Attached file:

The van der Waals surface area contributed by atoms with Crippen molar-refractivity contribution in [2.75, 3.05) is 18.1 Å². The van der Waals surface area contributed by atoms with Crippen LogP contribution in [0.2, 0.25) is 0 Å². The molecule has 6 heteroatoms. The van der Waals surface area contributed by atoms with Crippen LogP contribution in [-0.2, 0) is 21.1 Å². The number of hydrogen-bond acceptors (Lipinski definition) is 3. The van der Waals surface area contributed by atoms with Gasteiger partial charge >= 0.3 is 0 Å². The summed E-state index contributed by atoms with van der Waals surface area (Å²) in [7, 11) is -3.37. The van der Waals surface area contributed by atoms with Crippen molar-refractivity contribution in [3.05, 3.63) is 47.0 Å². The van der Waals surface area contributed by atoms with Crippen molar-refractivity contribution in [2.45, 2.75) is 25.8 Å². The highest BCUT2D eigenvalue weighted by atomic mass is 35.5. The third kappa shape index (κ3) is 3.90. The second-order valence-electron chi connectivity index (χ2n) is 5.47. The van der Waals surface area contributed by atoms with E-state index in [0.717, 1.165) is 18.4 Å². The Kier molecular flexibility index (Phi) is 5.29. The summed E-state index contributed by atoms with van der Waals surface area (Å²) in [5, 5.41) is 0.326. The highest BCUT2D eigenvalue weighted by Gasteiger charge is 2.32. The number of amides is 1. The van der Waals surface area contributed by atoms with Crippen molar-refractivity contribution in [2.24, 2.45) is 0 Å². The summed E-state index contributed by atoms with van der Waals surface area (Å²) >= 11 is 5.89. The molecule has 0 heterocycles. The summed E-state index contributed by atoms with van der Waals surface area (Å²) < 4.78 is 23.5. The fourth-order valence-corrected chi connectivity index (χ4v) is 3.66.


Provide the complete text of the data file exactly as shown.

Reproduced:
The van der Waals surface area contributed by atoms with Crippen molar-refractivity contribution in [2.75, 3.05) is 18.1 Å². The van der Waals surface area contributed by atoms with Crippen LogP contribution in [0.2, 0.25) is 0 Å². The molecule has 6 heteroatoms. The van der Waals surface area contributed by atoms with Crippen LogP contribution in [-0.2, 0) is 21.1 Å². The number of hydrogen-bond acceptors (Lipinski definition) is 3. The van der Waals surface area contributed by atoms with Gasteiger partial charge >= 0.3 is 0 Å². The summed E-state index contributed by atoms with van der Waals surface area (Å²) in [7, 11) is -3.37. The van der Waals surface area contributed by atoms with Crippen molar-refractivity contribution in [3.05, 3.63) is 47.0 Å². The van der Waals surface area contributed by atoms with Crippen molar-refractivity contribution in [2.45, 2.75) is 25.8 Å². The highest BCUT2D eigenvalue weighted by atomic mass is 35.5. The third kappa shape index (κ3) is 3.90. The second-order valence-electron chi connectivity index (χ2n) is 5.47. The van der Waals surface area contributed by atoms with E-state index in [0.717, 1.165) is 18.4 Å². The Kier molecular flexibility index (Phi) is 5.29. The summed E-state index contributed by atoms with van der Waals surface area (Å²) in [5, 5.41) is 0.326. The highest BCUT2D eigenvalue weighted by Gasteiger charge is 2.32. The number of amides is 1. The van der Waals surface area contributed by atoms with Crippen molar-refractivity contribution in [2.24, 2.45) is 0 Å². The summed E-state index contributed by atoms with van der Waals surface area (Å²) >= 11 is 5.89. The molecule has 0 heterocycles. The summed E-state index contributed by atoms with van der Waals surface area (Å²) < 4.78 is 23.5. The fourth-order valence-corrected chi connectivity index (χ4v) is 3.66.